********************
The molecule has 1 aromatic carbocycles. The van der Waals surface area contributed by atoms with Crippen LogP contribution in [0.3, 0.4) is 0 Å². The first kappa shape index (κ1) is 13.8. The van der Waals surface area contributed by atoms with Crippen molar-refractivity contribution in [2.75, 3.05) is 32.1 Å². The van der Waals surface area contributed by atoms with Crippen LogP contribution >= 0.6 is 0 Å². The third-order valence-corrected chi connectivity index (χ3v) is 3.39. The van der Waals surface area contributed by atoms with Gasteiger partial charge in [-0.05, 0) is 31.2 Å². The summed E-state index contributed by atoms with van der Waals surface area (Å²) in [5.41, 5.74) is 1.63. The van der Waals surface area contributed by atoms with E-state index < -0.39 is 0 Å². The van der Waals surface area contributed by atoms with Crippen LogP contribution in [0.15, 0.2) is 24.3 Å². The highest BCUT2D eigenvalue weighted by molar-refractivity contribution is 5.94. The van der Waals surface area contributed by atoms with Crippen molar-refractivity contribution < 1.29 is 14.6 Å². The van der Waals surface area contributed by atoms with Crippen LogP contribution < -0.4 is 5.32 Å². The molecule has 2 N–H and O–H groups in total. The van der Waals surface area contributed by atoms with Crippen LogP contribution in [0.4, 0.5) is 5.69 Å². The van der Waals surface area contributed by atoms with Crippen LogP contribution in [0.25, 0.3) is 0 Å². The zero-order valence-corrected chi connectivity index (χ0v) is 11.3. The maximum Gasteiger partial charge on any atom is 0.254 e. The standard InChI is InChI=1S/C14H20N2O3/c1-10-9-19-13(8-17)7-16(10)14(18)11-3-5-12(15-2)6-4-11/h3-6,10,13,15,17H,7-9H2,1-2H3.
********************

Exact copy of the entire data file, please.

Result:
The molecule has 1 aromatic carbocycles. The van der Waals surface area contributed by atoms with Crippen LogP contribution in [0.3, 0.4) is 0 Å². The first kappa shape index (κ1) is 13.8. The van der Waals surface area contributed by atoms with Crippen molar-refractivity contribution in [2.75, 3.05) is 32.1 Å². The van der Waals surface area contributed by atoms with Crippen LogP contribution >= 0.6 is 0 Å². The third-order valence-corrected chi connectivity index (χ3v) is 3.39. The van der Waals surface area contributed by atoms with Gasteiger partial charge in [-0.05, 0) is 31.2 Å². The summed E-state index contributed by atoms with van der Waals surface area (Å²) in [5.41, 5.74) is 1.63. The van der Waals surface area contributed by atoms with E-state index < -0.39 is 0 Å². The van der Waals surface area contributed by atoms with Crippen LogP contribution in [0.15, 0.2) is 24.3 Å². The highest BCUT2D eigenvalue weighted by molar-refractivity contribution is 5.94. The van der Waals surface area contributed by atoms with Crippen molar-refractivity contribution < 1.29 is 14.6 Å². The van der Waals surface area contributed by atoms with Crippen LogP contribution < -0.4 is 5.32 Å². The molecule has 2 N–H and O–H groups in total. The van der Waals surface area contributed by atoms with Crippen LogP contribution in [0.4, 0.5) is 5.69 Å². The van der Waals surface area contributed by atoms with Crippen LogP contribution in [0.25, 0.3) is 0 Å². The zero-order valence-corrected chi connectivity index (χ0v) is 11.3. The maximum Gasteiger partial charge on any atom is 0.254 e. The standard InChI is InChI=1S/C14H20N2O3/c1-10-9-19-13(8-17)7-16(10)14(18)11-3-5-12(15-2)6-4-11/h3-6,10,13,15,17H,7-9H2,1-2H3.